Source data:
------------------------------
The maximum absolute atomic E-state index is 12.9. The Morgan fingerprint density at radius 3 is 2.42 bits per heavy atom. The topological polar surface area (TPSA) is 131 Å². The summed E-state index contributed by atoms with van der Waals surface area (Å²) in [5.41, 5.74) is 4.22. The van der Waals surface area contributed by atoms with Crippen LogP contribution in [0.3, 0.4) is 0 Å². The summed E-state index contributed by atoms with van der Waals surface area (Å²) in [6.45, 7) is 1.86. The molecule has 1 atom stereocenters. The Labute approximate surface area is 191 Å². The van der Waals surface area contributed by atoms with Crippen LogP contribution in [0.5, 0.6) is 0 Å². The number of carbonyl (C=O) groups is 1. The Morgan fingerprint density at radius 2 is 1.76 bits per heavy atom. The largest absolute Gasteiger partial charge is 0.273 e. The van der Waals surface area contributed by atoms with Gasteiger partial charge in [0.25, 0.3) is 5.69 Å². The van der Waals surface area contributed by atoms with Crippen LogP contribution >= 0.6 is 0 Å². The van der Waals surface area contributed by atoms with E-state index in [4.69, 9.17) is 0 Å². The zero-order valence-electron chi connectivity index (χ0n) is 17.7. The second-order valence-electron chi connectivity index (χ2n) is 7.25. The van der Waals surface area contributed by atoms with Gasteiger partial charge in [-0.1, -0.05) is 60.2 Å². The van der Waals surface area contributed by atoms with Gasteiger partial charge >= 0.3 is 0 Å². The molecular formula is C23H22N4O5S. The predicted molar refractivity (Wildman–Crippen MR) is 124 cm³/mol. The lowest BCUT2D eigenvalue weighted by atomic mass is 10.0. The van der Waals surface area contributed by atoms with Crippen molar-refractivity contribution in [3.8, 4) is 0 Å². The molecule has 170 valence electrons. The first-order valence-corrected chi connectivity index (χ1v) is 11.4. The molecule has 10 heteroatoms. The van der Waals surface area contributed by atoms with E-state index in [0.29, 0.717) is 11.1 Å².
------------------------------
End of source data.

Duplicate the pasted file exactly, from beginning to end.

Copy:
The maximum absolute atomic E-state index is 12.9. The Morgan fingerprint density at radius 3 is 2.42 bits per heavy atom. The topological polar surface area (TPSA) is 131 Å². The summed E-state index contributed by atoms with van der Waals surface area (Å²) in [5.41, 5.74) is 4.22. The van der Waals surface area contributed by atoms with Crippen LogP contribution in [0.3, 0.4) is 0 Å². The summed E-state index contributed by atoms with van der Waals surface area (Å²) in [6.45, 7) is 1.86. The molecule has 1 atom stereocenters. The Labute approximate surface area is 191 Å². The van der Waals surface area contributed by atoms with Crippen LogP contribution in [0.5, 0.6) is 0 Å². The number of carbonyl (C=O) groups is 1. The Morgan fingerprint density at radius 2 is 1.76 bits per heavy atom. The largest absolute Gasteiger partial charge is 0.273 e. The van der Waals surface area contributed by atoms with Gasteiger partial charge in [0.25, 0.3) is 5.69 Å². The van der Waals surface area contributed by atoms with Crippen LogP contribution >= 0.6 is 0 Å². The van der Waals surface area contributed by atoms with E-state index in [4.69, 9.17) is 0 Å². The zero-order valence-electron chi connectivity index (χ0n) is 17.7. The second-order valence-electron chi connectivity index (χ2n) is 7.25. The van der Waals surface area contributed by atoms with Gasteiger partial charge in [-0.1, -0.05) is 60.2 Å². The van der Waals surface area contributed by atoms with Gasteiger partial charge >= 0.3 is 0 Å². The molecular formula is C23H22N4O5S. The predicted molar refractivity (Wildman–Crippen MR) is 124 cm³/mol. The lowest BCUT2D eigenvalue weighted by atomic mass is 10.0. The van der Waals surface area contributed by atoms with Crippen molar-refractivity contribution in [3.8, 4) is 0 Å². The molecule has 170 valence electrons. The first-order valence-corrected chi connectivity index (χ1v) is 11.4. The molecule has 10 heteroatoms. The van der Waals surface area contributed by atoms with E-state index in [0.29, 0.717) is 11.1 Å².